Top Headlines in Fintech #014

“The Bill [Gates] memo in 1995, it does feel like that to me. I think it’s as big.” - Microsoft CEO Satya Nadella comparing AI to the early internet

Back in the mid-1990s, Microsoft Founder Bill Gates famously distributed an internal memo that described the internet as a “tidal wave” that would influence every part of the tech company’s business. Fast forward to today and Microsoft’s current boss, Satya Nadella, believes that the same could be said for the emerging artificial intelligence (AI) tech.

Image by Bloomberg 

In an interview with Bloomberg, Nadella compared today’s generative AI to the early days of the internet, noting that it evokes the same feelings as the Gates memo of nearly 30 years ago. To that end, Microsoft has earmarked $13 billion to invest in OpenAI, the company behind the famous ChatGPT chatbot that has taken the world by storm. 

Takeaway: The Microsoft chief also says the company’s relationship with OpenAI is an example of a partnership that is “working really well,” which is not always the case with tech pairings. One example of this is bank and fintech partnerships, which don’t always prove to be a match made in heaven. 

According to an EY survey, more than one-third of bank partnerships never “operationalize,” as a result of poor strategies, scalability problems and an organizational alignment that misses the mark. Nevertheless, more than half  of banks continue to expect the role of fintech partnerships to be “very important” in their plans by 2025. 


At long last, payments giant PayPal has named a new boss. Alex Chriss, who currently oversees the small business division at Intuit, will take the reins from Dan Schulman as the new chief executive of PayPal in September.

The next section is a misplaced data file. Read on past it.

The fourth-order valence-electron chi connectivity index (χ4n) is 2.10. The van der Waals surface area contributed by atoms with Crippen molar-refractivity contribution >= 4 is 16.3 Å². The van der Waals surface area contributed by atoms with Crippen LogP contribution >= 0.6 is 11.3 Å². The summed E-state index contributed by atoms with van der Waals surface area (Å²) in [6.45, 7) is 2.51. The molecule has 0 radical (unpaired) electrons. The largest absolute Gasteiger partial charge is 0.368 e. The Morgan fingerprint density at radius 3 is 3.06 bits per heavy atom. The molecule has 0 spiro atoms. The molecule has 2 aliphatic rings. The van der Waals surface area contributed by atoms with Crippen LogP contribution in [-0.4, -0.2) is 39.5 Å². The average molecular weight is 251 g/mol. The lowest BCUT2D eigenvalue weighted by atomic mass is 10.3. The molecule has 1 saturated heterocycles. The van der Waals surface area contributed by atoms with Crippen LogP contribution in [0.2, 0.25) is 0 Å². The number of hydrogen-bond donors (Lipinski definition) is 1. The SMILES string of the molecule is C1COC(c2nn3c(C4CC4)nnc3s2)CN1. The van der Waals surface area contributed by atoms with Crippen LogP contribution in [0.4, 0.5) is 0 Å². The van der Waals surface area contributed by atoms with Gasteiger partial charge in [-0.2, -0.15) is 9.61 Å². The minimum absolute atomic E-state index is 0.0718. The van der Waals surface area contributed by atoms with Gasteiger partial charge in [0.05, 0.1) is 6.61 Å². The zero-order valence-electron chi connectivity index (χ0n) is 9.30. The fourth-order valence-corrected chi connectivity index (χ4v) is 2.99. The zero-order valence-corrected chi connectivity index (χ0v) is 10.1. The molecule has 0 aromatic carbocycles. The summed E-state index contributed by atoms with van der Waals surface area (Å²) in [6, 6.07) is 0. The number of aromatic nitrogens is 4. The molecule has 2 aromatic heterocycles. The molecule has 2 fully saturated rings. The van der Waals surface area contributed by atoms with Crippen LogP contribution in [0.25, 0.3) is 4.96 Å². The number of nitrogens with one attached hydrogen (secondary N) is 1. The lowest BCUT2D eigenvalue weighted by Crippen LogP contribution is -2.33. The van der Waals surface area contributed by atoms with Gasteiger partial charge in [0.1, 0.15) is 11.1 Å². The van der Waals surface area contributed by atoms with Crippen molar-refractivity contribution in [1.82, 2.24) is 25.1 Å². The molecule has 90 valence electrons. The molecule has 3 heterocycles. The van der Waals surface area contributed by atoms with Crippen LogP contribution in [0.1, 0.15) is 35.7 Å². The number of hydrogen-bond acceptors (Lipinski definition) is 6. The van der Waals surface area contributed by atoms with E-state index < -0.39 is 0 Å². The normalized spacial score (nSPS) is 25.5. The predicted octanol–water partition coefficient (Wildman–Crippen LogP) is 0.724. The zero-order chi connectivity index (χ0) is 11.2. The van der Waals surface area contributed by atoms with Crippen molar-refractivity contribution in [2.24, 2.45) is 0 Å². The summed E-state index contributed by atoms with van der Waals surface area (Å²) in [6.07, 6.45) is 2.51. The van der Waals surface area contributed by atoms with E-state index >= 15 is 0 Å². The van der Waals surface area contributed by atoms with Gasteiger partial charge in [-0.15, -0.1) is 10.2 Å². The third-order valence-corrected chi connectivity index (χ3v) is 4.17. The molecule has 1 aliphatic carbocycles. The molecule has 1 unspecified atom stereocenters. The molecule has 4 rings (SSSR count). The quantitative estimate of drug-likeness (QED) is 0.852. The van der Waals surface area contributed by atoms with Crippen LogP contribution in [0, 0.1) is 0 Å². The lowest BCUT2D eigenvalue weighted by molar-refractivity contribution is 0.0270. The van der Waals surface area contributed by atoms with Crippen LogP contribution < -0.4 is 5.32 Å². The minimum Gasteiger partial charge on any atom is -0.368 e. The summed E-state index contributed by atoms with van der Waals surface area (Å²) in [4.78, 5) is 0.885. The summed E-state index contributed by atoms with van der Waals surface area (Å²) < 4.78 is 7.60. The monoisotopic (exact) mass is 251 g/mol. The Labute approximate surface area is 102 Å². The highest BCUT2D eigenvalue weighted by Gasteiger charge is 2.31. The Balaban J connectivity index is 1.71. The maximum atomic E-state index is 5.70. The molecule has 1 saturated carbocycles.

For his part, Schulman has been at the helm of PayPal since 2015 and announced his retirement in early 2023. Chriss will have his work cut out for him, with PayPal’s stock stuck in the doldrums. 

Image by LinkedIn

Takeaway: Being a fintech CEO requires its own unique skill sets, not least of which include innovation, financial inclusion, an understanding of the customer and ability to protect them/cybersecurity, collaboration, partnership, and competitiveness, as outlined by CarbonEdge.

AI & Fintech 

Card-issuing platform Marqeta has introduced an artificial intelligence-powered question-and-answer tool called Marqeta Docs AI. The tool is designed to slash the amount of time spent on coding and paves the way for Marqeta to integrate AI into its broader suite of products. Ultimately Marqeta Docs AI is meant to improve the “time to value” (TTV) for customers.

Takeaway: In addition to TTV, other metrics used to value fintech companies include Lifetime Value (LTV), which estimates the value that a customer brings a company throughout the duration of the relationship, and Customer Acquisition Cost (CAC), or the costs associated with securing a new customer across areas like marketing.